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  • Checklist before “building” software

    • Shop Around

      • In 2000, there were 127 technology consulting firms in Barnstable, Plymouth and Bristol counties providing custom software development services

    • There should be a contract and it should include:

      • Statement of work

      • Budget (fixed price, hourly)

      • Payment schedule (typically 1/3:1/3:1/3)

      • Schedule

      • Protection of privacy, ownership of code

      • Warranty

    • Expectations need to be clear up front

    • Work out communications (regular meetings, emails, phone calls)

    • If you are putting the job out to bid, tell your vendor

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Build AND Buy

  • Combination: Build & Buy

    • Advantages

      • Can be best of both worlds – tested software that can be modified to your specific needs

      • Tech support MAY be available; user groups and other resources may be available as well.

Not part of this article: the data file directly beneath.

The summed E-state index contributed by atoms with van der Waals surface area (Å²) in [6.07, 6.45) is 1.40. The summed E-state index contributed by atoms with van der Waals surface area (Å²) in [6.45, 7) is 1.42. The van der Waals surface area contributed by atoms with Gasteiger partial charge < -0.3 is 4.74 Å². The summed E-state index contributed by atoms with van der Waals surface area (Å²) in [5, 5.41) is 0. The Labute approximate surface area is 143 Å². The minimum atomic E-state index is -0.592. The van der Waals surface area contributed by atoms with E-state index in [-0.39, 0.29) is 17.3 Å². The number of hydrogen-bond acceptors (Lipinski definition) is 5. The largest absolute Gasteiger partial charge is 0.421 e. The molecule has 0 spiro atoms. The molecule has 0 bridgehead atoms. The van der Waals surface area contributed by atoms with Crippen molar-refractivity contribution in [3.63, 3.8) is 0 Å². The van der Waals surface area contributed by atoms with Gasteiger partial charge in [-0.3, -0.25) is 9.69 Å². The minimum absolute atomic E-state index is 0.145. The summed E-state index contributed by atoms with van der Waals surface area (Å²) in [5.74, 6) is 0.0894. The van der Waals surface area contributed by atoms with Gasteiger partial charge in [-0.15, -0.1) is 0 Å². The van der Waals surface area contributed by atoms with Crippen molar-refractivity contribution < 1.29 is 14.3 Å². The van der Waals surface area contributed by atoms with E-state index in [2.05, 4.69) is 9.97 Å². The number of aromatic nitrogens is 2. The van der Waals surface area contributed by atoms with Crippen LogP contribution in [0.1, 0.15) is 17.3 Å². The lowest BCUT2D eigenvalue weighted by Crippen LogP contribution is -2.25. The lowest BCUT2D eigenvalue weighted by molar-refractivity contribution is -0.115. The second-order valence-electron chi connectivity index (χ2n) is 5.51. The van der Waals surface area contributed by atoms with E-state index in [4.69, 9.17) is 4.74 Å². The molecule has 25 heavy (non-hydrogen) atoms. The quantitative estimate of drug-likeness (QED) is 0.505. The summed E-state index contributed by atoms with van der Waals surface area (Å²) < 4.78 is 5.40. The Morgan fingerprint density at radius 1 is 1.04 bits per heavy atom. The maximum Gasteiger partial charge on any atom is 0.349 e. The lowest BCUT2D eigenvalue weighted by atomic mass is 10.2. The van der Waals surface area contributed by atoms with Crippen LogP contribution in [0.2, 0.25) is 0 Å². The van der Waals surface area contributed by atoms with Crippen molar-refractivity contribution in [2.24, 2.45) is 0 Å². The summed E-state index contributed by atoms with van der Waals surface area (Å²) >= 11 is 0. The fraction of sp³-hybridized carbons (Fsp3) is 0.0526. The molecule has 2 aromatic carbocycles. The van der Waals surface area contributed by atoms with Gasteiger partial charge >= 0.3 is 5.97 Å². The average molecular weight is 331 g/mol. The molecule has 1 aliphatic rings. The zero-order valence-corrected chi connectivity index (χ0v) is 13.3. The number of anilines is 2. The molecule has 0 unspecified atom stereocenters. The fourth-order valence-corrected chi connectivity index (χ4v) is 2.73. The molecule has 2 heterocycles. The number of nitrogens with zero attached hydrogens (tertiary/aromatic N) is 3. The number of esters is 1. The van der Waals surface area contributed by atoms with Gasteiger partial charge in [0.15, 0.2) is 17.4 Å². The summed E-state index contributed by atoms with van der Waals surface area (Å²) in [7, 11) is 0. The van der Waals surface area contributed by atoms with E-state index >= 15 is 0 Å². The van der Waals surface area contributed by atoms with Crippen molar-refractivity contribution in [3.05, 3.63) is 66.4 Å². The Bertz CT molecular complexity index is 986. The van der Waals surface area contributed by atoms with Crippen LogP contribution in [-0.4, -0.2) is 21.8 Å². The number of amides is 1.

• Disadvantages

      • Comes with a price – more expensive. Companies need to recoup their development costs, and this kind of software is harder to write.

      • You HAVE to find a vendor who has deep knowledge of the software – and that may be hard to do.

      • Your vendor needs to provide excellent documentation and training – one more thing to worry about!

      • A good vendor is expensive: customization is a higher skill set.

      • Vendor is probably a VAR, which means they may try to “upsell” you.

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Business Software Recap

  • Upgrades may be available

  • Buying new

    • Integration

    • “Hidden” costs of installation, running parallel, training, purchasing more licenses

  • Building

    • Requires good communication with vendor, in-depth knowledge of your requirements

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Case Study: BUILD

  • Maximize current IT investment

  • Unique business rules